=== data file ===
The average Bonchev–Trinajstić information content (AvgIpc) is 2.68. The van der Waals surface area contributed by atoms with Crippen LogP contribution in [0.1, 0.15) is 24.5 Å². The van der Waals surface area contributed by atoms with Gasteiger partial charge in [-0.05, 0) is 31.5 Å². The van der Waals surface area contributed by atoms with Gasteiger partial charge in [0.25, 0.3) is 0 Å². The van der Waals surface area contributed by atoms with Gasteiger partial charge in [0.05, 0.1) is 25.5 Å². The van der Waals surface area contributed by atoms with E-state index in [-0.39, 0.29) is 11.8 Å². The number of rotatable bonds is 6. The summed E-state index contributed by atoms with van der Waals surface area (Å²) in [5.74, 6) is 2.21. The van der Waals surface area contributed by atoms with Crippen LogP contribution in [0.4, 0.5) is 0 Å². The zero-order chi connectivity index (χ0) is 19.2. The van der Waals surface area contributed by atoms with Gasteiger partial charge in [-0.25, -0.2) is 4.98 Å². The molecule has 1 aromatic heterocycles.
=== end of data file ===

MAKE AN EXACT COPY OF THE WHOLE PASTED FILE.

The average Bonchev–Trinajstić information content (AvgIpc) is 2.68. The van der Waals surface area contributed by atoms with Crippen LogP contribution in [0.1, 0.15) is 24.5 Å². The van der Waals surface area contributed by atoms with Gasteiger partial charge in [-0.05, 0) is 31.5 Å². The van der Waals surface area contributed by atoms with Gasteiger partial charge in [0.25, 0.3) is 0 Å². The van der Waals surface area contributed by atoms with Gasteiger partial charge in [0.05, 0.1) is 25.5 Å². The van der Waals surface area contributed by atoms with E-state index in [-0.39, 0.29) is 11.8 Å². The number of rotatable bonds is 6. The summed E-state index contributed by atoms with van der Waals surface area (Å²) in [5.74, 6) is 2.21. The van der Waals surface area contributed by atoms with Crippen LogP contribution in [0.4, 0.5) is 0 Å². The zero-order chi connectivity index (χ0) is 19.2. The van der Waals surface area contributed by atoms with Gasteiger partial charge in [-0.25, -0.2) is 4.98 Å². The molecule has 1 aromatic heterocycles.